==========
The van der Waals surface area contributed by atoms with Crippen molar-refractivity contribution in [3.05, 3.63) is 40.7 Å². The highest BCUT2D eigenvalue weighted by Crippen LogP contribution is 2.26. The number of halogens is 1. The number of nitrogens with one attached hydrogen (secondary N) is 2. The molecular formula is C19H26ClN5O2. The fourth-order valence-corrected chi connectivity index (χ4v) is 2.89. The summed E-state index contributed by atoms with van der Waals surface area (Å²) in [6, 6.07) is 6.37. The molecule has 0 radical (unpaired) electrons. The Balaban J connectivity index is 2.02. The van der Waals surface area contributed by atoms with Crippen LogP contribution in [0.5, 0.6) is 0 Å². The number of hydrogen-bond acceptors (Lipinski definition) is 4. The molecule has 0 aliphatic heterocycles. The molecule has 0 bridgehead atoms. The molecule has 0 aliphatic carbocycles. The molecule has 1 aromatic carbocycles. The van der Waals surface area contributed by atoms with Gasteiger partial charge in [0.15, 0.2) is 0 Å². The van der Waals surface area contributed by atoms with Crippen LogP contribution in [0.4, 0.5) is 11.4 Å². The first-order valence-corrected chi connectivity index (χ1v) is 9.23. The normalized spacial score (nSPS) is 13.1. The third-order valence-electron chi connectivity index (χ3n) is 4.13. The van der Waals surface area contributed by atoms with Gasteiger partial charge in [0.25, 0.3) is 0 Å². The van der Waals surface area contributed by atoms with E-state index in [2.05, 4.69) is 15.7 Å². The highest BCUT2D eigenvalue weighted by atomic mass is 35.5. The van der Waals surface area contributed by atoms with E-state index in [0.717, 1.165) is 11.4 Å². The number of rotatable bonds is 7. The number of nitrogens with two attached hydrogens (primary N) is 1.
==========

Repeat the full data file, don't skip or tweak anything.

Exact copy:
The van der Waals surface area contributed by atoms with Crippen molar-refractivity contribution in [3.05, 3.63) is 40.7 Å². The highest BCUT2D eigenvalue weighted by Crippen LogP contribution is 2.26. The number of halogens is 1. The number of nitrogens with one attached hydrogen (secondary N) is 2. The molecular formula is C19H26ClN5O2. The fourth-order valence-corrected chi connectivity index (χ4v) is 2.89. The summed E-state index contributed by atoms with van der Waals surface area (Å²) in [6, 6.07) is 6.37. The molecule has 0 radical (unpaired) electrons. The Balaban J connectivity index is 2.02. The van der Waals surface area contributed by atoms with Crippen LogP contribution in [0.5, 0.6) is 0 Å². The number of hydrogen-bond acceptors (Lipinski definition) is 4. The molecule has 0 aliphatic heterocycles. The molecule has 0 bridgehead atoms. The molecule has 0 aliphatic carbocycles. The molecule has 1 aromatic carbocycles. The van der Waals surface area contributed by atoms with Gasteiger partial charge in [0.15, 0.2) is 0 Å². The van der Waals surface area contributed by atoms with Crippen LogP contribution in [0.4, 0.5) is 11.4 Å². The first-order valence-corrected chi connectivity index (χ1v) is 9.23. The normalized spacial score (nSPS) is 13.1. The third-order valence-electron chi connectivity index (χ3n) is 4.13. The van der Waals surface area contributed by atoms with Gasteiger partial charge in [0.25, 0.3) is 0 Å². The van der Waals surface area contributed by atoms with E-state index in [2.05, 4.69) is 15.7 Å². The highest BCUT2D eigenvalue weighted by atomic mass is 35.5. The van der Waals surface area contributed by atoms with E-state index in [0.717, 1.165) is 11.4 Å². The number of rotatable bonds is 7. The number of nitrogens with two attached hydrogens (primary N) is 1.